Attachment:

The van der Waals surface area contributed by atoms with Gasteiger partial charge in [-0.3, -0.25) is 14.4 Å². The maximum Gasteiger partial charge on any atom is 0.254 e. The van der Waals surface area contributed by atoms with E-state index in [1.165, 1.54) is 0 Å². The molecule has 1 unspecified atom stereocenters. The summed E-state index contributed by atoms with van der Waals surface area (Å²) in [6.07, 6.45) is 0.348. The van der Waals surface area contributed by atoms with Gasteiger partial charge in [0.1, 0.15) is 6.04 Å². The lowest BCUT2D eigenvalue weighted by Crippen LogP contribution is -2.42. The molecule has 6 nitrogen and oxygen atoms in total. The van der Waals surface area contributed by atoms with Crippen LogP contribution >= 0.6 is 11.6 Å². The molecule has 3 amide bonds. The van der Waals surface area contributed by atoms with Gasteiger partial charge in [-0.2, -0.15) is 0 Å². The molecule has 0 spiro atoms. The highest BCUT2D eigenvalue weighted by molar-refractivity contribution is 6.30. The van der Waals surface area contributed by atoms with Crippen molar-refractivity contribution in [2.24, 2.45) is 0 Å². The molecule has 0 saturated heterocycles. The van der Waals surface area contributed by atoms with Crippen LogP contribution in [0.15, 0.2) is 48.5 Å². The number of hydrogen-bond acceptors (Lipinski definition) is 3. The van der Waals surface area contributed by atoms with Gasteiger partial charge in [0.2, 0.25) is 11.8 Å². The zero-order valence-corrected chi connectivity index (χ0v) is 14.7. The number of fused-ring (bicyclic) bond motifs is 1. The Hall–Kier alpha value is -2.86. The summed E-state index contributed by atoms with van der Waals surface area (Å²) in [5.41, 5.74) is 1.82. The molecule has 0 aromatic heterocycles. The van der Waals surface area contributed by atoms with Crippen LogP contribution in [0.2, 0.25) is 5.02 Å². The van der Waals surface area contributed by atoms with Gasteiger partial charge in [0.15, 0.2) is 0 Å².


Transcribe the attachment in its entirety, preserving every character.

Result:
The van der Waals surface area contributed by atoms with Gasteiger partial charge in [-0.3, -0.25) is 14.4 Å². The maximum Gasteiger partial charge on any atom is 0.254 e. The van der Waals surface area contributed by atoms with E-state index in [1.165, 1.54) is 0 Å². The molecule has 1 unspecified atom stereocenters. The summed E-state index contributed by atoms with van der Waals surface area (Å²) in [6.07, 6.45) is 0.348. The van der Waals surface area contributed by atoms with Gasteiger partial charge in [0.1, 0.15) is 6.04 Å². The lowest BCUT2D eigenvalue weighted by Crippen LogP contribution is -2.42. The molecule has 6 nitrogen and oxygen atoms in total. The van der Waals surface area contributed by atoms with Crippen LogP contribution >= 0.6 is 11.6 Å². The molecule has 3 amide bonds. The van der Waals surface area contributed by atoms with Gasteiger partial charge in [-0.2, -0.15) is 0 Å². The molecule has 0 spiro atoms. The highest BCUT2D eigenvalue weighted by molar-refractivity contribution is 6.30. The van der Waals surface area contributed by atoms with Crippen molar-refractivity contribution in [2.24, 2.45) is 0 Å². The molecule has 0 saturated heterocycles. The van der Waals surface area contributed by atoms with Crippen LogP contribution in [0.15, 0.2) is 48.5 Å². The number of hydrogen-bond acceptors (Lipinski definition) is 3. The van der Waals surface area contributed by atoms with Gasteiger partial charge in [0.2, 0.25) is 11.8 Å². The zero-order valence-corrected chi connectivity index (χ0v) is 14.7. The number of fused-ring (bicyclic) bond motifs is 1. The Hall–Kier alpha value is -2.86. The summed E-state index contributed by atoms with van der Waals surface area (Å²) in [5.41, 5.74) is 1.82. The molecule has 0 aromatic heterocycles. The van der Waals surface area contributed by atoms with Crippen LogP contribution in [0.2, 0.25) is 5.02 Å². The van der Waals surface area contributed by atoms with Gasteiger partial charge in [0.15, 0.2) is 0 Å².